Alyson Beytien is an Autism Consultant and the mother of 3 boys who are all on the autism spectrum. In other words, she is not only an ‘expert’, but a superwoman! An autism specialist, Ms. Beytien’s collection of essays (originally published in Autism Spectrum Quarterly magazine) give parents and teachers practical strategies for living with, and teaching, children with autism.
As with all diagnoses, those diagnosed with autism range from low to high functioning levels, and absolutely every variation in between. An informative and insightful read, Ms. Beytien broaches the subject with humour and anecdotes from her family’s daily routines and challenges. From her son’s obsession with trains to the decision to send one of their sons away to school, she shares the emotional roller coaster that she and her husband ride daily.
A fairly quick read (thank you!), Beytien avoids unending medical jargon and includes short lists of practical strategies at the end of each chapter. Broaching the subject from the perspective of the parent, Beytien shares her families daily life challenges with the reader, giving us not only her professional insight but (more importantly) her insight as parent of 3 boys living on the spectrum.
Whether you have a child diagnosed with Autism, or you work with children who live with autism, this book is essential for your personal reference library. For this teacher, Beytien has passed on some golden strategies that I am excited to try in my classes and has given me a deeper insight into the daily challenges of families experiencing Autism alongside their children.
Author: Jacqui Davidson
First, let’s be clear – this writer loves giraffes! Perhaps because we have height in common, or their graceful gate as they trim the trees or gallop across the plain, or their quiet and observing manner. Whatever the reason, they are amazing creatures.
In Giraffes Can’t Dance we are welcomed into the ‘secret’ world of the animal kingdom where the animals gather to party in forest. Naturally, its a dance party! Waltzing Warthogs and Cha-cha-ing Chimps are among the many getting their groove on and when it is Geralds’ (the giraffe) turn, his clumsiness is found to be entirely hysterical. A new friend helps Gerald to find his groove to his own unique music and teaches the reader that everyone CAN dance!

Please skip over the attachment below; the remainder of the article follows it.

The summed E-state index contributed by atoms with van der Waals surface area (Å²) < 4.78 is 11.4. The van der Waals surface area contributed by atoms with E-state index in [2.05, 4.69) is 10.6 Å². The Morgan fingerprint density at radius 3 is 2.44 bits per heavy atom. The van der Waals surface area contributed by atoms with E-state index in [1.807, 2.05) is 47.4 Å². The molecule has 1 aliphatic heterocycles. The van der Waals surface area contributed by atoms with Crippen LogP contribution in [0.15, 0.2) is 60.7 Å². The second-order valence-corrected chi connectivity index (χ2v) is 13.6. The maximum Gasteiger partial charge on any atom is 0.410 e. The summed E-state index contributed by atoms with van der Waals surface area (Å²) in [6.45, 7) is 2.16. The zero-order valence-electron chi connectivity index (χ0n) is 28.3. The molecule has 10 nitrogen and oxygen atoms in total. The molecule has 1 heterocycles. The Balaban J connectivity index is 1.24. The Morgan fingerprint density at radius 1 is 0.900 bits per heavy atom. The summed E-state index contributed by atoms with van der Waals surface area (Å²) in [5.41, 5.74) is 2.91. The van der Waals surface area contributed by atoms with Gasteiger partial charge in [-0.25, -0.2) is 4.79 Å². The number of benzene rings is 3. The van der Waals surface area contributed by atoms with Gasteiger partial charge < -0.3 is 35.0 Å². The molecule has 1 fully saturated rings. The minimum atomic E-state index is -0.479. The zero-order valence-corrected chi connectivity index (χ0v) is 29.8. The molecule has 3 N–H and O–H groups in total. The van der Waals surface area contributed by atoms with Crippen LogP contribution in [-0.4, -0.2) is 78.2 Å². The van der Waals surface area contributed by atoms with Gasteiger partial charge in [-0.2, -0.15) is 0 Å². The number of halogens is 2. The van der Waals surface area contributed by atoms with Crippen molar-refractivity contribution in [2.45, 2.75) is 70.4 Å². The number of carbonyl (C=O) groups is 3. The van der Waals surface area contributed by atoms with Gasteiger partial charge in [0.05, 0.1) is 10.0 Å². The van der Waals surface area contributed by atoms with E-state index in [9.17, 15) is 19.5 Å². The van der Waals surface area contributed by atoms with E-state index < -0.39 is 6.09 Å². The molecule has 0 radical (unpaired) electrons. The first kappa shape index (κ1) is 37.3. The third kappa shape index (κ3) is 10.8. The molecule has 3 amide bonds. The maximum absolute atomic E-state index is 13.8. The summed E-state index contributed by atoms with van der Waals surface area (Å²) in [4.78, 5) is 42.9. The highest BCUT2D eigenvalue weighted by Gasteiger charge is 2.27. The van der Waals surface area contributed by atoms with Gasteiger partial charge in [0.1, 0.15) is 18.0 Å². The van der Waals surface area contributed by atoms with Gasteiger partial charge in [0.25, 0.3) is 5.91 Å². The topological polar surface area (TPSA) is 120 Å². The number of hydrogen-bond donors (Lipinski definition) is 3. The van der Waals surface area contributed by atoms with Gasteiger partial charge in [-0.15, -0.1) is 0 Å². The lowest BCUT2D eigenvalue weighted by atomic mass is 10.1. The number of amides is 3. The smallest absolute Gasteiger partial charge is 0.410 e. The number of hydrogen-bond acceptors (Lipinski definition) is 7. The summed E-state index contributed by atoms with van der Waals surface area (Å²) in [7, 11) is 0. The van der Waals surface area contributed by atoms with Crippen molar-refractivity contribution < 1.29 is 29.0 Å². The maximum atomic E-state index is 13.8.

The text is rhythmical and precise. the colours are bold and beautiful, and the drawings are beautiful and have a movement all their own.
Recently I shared this book with a group of boys who happen to be a part of an Autism [ASD] group. I hesitated to read the book as they are a bit older and are just at that stage where they might think its too ‘babyish’ for them. To my surprise, they were captivated by the drawings of the animals, enjoyed the rhythmical flow of the text, and excited by the notion that Gerald found when his own way to groove in the forest. We then listened to three different pieces of music, all with different qualities, and explored how we would move to that particular piece. The result?
Absolute Magic. Even the student who usually shies away from exploring movement found his own groove in that class.
One dimension of AD4L’s focus is inclusivity – finding and creating opportunities for providing inclusive, accessible dance. Each individual, with or without a disability, is unique. When individuality and disability is combined together a unique perspective within the disability is created – making it challenging to find the best way to connect with the individual. To expand our knowledge on the subject information has been sought from various organizations such as Barrier Free Manitoba and TED.
Here are two excellent videos on living with Autism Spectrum Disorder and an interesting video on Music and the Mind, each gives us a unique perspective into living within a disability.
My Autism and Me
TED talk: The world needs all kinds of minds (Autism and Temple Grandin)
TED talk: Music and the Mind
Wishing you wellness in life, and dance!